Archive for March, 2001

The Five Pillars of Leadership

Tuesday, March 6th, 2001

Health care is complex. It is full of professions, guilds, unions, and community stakeholders, all of which make leadership more difficult. How do you lead in such an environment? I offer, with some humility, my five pillars of leadership:

1. Distinguish between managing and leading.

This is by no means an original thought, but it is at the heart of the health care leadership problem. Health care at all levels, from presidential policy to bedside decisions, is over-managed and under-led. What’s the difference? You can do no better, in my view, than John Gardner’s definition in his 1990 classic On Leadership (Free Press, 1990). To paraphrase Gardner, leaders distinguish themselves from the general run of managers in at least six respects:

  • They think longer term.
  • They understand the relationship between their organization and the wider environment.
  • They reach and influence stakeholders beyond their own organization’s boundaries.
  • They put heavy emphasis on the intangibles of vision, values, and motivation, and they understand intuitively the non-rational and unconscious elements in both leading and following.
  • They have the political skill to cope with the conflicting requirements of multiple constituencies.
  • They think in terms of renewal and adaptation to an ever changing reality, not just sticking to the system.

2. Respect leadership as a political process.

Leading an organization is more like running a small country than managing a large store. Leadership is inherently political, which frustrates many promising managers who have been promoted because of high marks, good work performance, and self-righteous excellence. In a world of coalition building, compromise, and horse trading, these managers get frustrated, and many fail as leaders.

3. Understand the American leadership preference.

Americans like reluctant leaders with a casual, easygoing style much more than pushy, formal ones. They like Tom Hanks in Saving Private Ryan or Jimmy Stewart going to Washington, not Gordon Gekko of “greed is good” fame. This is why George W. ran his campaign with a “gee shucks” style and Al Gore took “business casual” to new lows.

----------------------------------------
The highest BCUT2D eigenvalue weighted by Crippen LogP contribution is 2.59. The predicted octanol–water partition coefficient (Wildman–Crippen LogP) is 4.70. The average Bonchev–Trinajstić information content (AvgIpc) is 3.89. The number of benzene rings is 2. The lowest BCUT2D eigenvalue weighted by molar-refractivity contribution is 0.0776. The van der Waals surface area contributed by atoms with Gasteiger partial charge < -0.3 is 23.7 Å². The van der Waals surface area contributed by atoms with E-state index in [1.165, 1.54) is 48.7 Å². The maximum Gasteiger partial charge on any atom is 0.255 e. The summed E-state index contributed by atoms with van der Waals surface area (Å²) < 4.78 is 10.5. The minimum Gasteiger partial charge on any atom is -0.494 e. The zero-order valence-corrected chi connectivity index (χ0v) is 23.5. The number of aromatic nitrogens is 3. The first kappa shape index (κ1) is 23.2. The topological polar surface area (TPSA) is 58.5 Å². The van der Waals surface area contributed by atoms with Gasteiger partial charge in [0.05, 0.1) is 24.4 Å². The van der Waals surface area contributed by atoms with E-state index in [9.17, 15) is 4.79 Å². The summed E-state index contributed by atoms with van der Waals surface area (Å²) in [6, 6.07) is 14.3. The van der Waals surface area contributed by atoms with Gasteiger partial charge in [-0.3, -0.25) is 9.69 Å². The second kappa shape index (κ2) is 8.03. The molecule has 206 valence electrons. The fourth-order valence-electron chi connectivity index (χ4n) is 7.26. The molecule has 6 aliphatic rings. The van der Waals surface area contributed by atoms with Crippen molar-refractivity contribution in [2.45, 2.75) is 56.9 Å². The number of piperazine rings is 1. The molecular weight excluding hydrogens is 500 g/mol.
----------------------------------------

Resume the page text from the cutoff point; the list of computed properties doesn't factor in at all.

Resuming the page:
4. Honor moral leadership.

A lot has been made of values-based leadership in recent years, but even Attila the Hun had values. When people say value-based leadership, they tend to be implying they have the right values, therefore their position should be followed. I prefer to think about the moral base of leadership. Is your position on the side of the angels (consult your own God here)? Is it life affirming? How would it look on the front page of The New York Times? Does it feel right in your gut? And most important, what would your mother say?

5. Lead the revolution.

Strategy guru Gary Hamel’s new book Leading the Revolution (Harvard Business School Press, 2000) is a must-read about the importance of breakthrough innovation in business strategy. Hamel in a nutshell, and in his own words:

“I found that most successful companies were following the polestar of some truly noble aspiration. What counted was not so much how they positioned themselves against longstanding rivals, but how creatively they used their core competencies to create entirely new markets.”

Health care desperately needs innovation, not just in process and tools, but in business and organizational design. We need leaders who can imagine better futures.

Ian Morrison is an author, consultant and futurist based in Menlo Park, Calif. A shorter version of this editorial was published in the March/April 2001 Issue of the Health Forum Journal.